A military study done at Washington University in St. Louis, Missouri and abroad looking that the brains of blast injured servicemen from Iraq and Afghanistan shows a ‘early first step’ toward possibly having the imaging technology to discover concussions;
Using a highly sensitive type of magnetic resonance imaging, researchers studied 63 servicemen wounded by explosions in Iraq or Afghanistan and found evidence of brain injuries in some that were too subtle to be detected by standard scans. All the men already had a diagnosis of mild traumatic brain injury (synonymous with concussion), based on symptoms like having lost consciousness in the blast, having no memory of it or feeling dazed immediately afterward.
As reported in the New York Times Dr. David Brody and his colleagues have posted a study in the New England Journal of Medicine looking at the diffusion tensor imaging (DTI) a function of a standard MRI. This type of imaging study does not take any longer to perform but can look even ‘deeper’ in the brain for subtle changes;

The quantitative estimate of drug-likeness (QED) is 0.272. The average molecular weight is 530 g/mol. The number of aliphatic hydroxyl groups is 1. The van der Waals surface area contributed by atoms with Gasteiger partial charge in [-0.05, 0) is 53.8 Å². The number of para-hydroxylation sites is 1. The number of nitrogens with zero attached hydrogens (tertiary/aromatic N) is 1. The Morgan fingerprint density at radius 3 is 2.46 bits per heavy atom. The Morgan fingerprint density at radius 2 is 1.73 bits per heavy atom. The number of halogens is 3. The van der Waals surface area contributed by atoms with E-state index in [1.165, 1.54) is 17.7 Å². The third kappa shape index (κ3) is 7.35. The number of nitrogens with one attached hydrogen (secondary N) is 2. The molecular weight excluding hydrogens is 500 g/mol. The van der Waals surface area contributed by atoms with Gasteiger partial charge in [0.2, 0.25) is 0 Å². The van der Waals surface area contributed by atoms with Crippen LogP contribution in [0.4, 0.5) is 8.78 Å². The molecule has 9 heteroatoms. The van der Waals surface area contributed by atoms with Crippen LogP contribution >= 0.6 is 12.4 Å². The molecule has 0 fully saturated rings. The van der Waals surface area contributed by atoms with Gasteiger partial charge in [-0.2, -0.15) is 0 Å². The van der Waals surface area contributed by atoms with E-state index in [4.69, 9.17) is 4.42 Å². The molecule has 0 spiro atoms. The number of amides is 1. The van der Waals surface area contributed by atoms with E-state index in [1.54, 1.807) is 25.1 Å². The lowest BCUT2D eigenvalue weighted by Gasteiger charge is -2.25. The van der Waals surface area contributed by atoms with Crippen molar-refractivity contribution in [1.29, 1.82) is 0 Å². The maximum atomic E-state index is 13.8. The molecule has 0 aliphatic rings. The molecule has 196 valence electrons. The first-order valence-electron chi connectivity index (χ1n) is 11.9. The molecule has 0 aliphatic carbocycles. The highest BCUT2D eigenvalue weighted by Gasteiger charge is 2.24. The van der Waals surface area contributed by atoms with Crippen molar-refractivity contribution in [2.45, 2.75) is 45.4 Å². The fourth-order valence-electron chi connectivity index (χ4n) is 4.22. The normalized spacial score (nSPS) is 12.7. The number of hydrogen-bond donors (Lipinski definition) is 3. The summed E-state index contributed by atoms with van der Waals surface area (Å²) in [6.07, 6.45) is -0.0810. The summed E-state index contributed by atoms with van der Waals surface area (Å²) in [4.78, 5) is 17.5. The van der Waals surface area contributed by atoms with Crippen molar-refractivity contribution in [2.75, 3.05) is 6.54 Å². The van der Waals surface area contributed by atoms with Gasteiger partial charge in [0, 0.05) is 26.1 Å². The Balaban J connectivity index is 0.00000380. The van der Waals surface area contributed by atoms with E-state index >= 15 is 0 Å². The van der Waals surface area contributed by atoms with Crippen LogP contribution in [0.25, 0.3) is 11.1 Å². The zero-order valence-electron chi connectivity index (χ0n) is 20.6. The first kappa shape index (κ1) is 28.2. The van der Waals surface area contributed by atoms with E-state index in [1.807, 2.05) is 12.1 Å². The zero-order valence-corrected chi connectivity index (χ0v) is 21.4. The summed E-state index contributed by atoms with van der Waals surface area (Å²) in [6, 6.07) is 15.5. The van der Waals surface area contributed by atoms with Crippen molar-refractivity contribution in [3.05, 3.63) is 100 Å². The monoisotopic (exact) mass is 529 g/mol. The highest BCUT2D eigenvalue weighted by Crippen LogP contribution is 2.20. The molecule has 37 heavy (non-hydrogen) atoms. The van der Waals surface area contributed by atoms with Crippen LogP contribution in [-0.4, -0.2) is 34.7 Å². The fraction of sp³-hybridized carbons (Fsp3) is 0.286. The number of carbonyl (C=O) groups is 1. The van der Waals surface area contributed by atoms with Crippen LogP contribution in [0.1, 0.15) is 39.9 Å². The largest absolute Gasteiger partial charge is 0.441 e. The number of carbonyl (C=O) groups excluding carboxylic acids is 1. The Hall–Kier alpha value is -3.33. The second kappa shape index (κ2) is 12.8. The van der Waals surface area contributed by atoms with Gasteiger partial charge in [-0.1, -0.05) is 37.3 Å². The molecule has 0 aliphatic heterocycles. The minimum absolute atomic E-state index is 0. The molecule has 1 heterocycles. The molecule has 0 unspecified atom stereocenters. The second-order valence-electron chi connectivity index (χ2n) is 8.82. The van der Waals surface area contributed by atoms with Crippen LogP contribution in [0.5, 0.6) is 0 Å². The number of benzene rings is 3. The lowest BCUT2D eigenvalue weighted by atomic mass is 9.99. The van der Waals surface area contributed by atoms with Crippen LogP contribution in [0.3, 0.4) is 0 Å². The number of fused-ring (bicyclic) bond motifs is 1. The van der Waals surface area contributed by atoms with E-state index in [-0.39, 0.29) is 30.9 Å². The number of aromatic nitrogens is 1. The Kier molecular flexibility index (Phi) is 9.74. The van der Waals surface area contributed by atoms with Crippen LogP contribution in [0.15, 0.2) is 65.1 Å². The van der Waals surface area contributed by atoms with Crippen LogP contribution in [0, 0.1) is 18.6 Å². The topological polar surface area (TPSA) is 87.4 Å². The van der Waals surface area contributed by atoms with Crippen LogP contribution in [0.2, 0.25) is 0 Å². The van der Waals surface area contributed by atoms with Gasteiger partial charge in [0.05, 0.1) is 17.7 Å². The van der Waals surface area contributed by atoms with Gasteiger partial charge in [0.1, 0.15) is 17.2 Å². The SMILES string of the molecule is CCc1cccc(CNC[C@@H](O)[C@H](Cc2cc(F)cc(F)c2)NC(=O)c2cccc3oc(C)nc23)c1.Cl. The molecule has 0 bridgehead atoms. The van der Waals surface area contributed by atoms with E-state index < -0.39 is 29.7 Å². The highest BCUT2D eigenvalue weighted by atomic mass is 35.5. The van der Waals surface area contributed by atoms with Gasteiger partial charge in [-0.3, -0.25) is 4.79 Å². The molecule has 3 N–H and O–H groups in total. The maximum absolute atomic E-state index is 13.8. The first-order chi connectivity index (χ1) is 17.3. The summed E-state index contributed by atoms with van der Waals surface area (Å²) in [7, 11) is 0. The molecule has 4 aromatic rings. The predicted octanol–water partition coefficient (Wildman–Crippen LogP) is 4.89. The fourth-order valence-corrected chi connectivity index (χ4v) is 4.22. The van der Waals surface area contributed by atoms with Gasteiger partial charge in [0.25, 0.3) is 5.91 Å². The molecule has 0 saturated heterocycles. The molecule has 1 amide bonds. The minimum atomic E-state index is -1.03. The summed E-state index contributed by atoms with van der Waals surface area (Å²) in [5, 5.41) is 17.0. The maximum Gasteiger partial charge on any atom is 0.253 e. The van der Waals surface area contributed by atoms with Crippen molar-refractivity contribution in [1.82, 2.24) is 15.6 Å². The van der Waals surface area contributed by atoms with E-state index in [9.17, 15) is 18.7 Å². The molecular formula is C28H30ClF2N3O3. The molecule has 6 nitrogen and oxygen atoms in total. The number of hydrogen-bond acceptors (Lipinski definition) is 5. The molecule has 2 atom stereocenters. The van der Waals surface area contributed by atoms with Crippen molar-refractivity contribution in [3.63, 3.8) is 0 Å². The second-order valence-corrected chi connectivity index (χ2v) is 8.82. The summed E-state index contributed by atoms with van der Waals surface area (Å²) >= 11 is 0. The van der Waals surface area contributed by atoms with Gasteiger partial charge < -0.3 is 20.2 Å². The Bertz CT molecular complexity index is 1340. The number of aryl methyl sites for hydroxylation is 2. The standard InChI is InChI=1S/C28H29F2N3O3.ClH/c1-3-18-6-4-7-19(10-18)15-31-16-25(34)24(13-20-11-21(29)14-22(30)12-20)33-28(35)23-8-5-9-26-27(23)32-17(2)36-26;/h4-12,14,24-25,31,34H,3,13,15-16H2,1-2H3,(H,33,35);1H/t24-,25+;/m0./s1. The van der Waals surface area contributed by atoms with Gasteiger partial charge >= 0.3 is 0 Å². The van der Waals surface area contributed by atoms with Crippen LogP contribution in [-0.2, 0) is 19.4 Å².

The test measures the movement of water in nerve fibers in the brain; abnormal flow may indicate injury. Changes can be detected in bundles of thousands of axons, the fibers that carry signals…
In 2008 and 2009, the researchers performed diffusion tensor imaging on 63 men who had recently sustained mild traumatic brain injuries from blasts; all but one had normal results on a standard M.R.I. For comparison, 21 control subjects were also scanned — men exposed to blasts recently but with no symptoms of concussion.
Eighteen of the 63 men with traumatic brain injury had abnormalities consistent with nerve injury in two or more brain regions, areas not usually damaged by other types of mild head injury.
DTI has been gaining more and more interest from researchers in the area of mTBI or concussions. Currently there is no imaging technique that can detect this, in fact there is not a diagnostic tool to detect concussions other than a comprehensive evaluation performed by a doctor or athletic trainer. Even then most of the information is purely subjective, so the sensitivity is in the tester, making this a difficult injury, but one that can be handled.